Well, my other half has been gone for two months. Tomorrow, he returns. I'm here to tell you, it's a good thing.
I'm not an incompetent person. Military life is what it is and I have adjusted accordingly. I'd be lying if I didn't say that the deployments are, on occasion, a relief. Absence makes the heart grow fonder and all that. I wish I could say that simply missing my husband and the comfort of a complete family unit are my chief complaints when he is away. It's not the case, though. And this particular deployment has been trying in the extreme. It wasn't all bad, I can't say that. There were some definite high points, but my limits have been tested. When life shows her teeth, I withdraw. It may not be healthy, but it's a fact.
And that's my excuse. The reason for my absence. I'm not quite comfortable enough to relay the events that have been so cataclysmic, but they were such that even my need for social interaction was severely crippled. I have however, in my way, dealt. Am dealing. And tomorrow, Mr. Sprite will return. The world is once again tilted at approximately 23.5 degrees and has resumed orbiting the sun. Tad bit melodramatic, aren't I?
Let me tell you about the good stuff.
I am no longer in the employ of Narcissus. I was recommended for a position (something that has never happened to me before and was an incredible boost to my ego) at a local ophthalmologist's office. I emailed a resume, met with the office manager and the HR manager and was hired in short order. So now, I am officially a Ophthalmologists Medical Assistant (in training). This job is awesome! My co-workers are, so far, fantastic.
My daughter plays hockey. Her team this year was not a good one. They won only one game and tied another. The end of the season tournament was designed in such a way that even my daughters team could win a medal. I'm not sure how that works, haven't tried to figure it out. It's not the sport I enjoy, it's watching my kid have a blast doing it. Anyway, after putting a little more than 800 kilometers on my car over 3 days of the Easter weekend with my son and my father (who visited for a week, one of the highlights) in tow, the last game was a welcome sight. Strangely, our girls were to play a team that had beat us 15-0 at the beginning of the year. We took our seats in the stands to bear witness to the trouncing that was about to take place. But our girls rallied! 3 periods passed and no one scored. Everyone played well, but our goalie and defense played their asses off (my daughter plays defense. Surprised? I think not). Officials decided the two teams would play a 3 on 3, 10 minute overtime period. My daughters defense duo was chosen to play the second lineup (is that what it's called? I'm not concerned enough to research it; you get what I'm saying). I was proud. And so they played the overtime period and still no one scored! The officials then decided a shootout was in order. Each team picked 5 girls with the best shot and my little girl (not so little, she'll be 14 in a month) was chosen! I was bubbling over with pride at this point. And my father, who was happy just to be able to see her play, had a perma-grin from ear to ear. I should also point out that the tension in the arena was palpable. Our team, a team that had done so poorly all season, played hard that day. Harder than they'd ever played and the cheers in the stands for our girls was deafening. The game they had played so far was vindication enough, victory wasn't even necessary. But our hope was renewed and we shouted every encouragement we could. Ten girls were lined up against the boards waiting for their turn to shoot the winning goal. The opposing team got the first shot. It was evident that the players knew the stakes; formerly sure footed and quick skaters looked like it was their first time on skates; the best puck handlers were rarely able to control the puck (one of best forwards took a shot that went about 10 foot wide of her mark). Our third shooter scored! The crowd literally went wild! But the other team still had a chance. Then, with my daughter at center ice and them with one more shot, my daughter pushed off. I will be honest and say the following description contains it's fair share of parental pride, but it doesn't make it any less accurate. She handled the stick and puck like they were God given appendages, she skated like she had been born to do it. She took the shot and I marveled at how picturesque she looked with one foot slightly off the ice and the stick held out in front of her. I looked at the net. Did it go in? The force of the puck hitting the back of the net over the goalies right shoulder told me it had! My girl skated around the back of the net and came out with her stick high above her head, cheering when her team mates piled on top of her. The weight of 16 girls confirming she had just secured the bronze metal for them. And in the stands I was surrounded by parents who were jumping and hugging. I screamed cheers so loud I could barely talk the next day. My father looked like the cat that caught the canary. Even my son, who abhors hockey, jumped and shouted. It was truly amazing.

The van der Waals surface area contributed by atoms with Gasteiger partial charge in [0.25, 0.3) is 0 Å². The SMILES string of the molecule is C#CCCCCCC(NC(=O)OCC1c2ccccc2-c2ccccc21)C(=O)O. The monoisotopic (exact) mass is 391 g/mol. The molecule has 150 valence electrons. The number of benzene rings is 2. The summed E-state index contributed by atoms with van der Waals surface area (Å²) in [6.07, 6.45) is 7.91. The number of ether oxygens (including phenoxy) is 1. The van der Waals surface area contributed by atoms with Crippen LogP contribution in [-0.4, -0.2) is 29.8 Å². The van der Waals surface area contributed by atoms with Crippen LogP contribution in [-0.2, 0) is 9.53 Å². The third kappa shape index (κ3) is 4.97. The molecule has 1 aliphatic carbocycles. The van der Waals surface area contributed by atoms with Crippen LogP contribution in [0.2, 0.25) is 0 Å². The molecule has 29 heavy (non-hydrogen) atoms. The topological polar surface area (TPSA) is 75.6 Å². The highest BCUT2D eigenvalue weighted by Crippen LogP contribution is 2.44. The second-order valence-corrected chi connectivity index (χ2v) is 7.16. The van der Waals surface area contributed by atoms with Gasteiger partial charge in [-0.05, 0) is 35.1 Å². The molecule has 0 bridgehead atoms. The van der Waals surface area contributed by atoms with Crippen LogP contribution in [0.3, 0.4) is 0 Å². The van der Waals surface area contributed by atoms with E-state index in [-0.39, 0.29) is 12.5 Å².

Like I said there were some high points.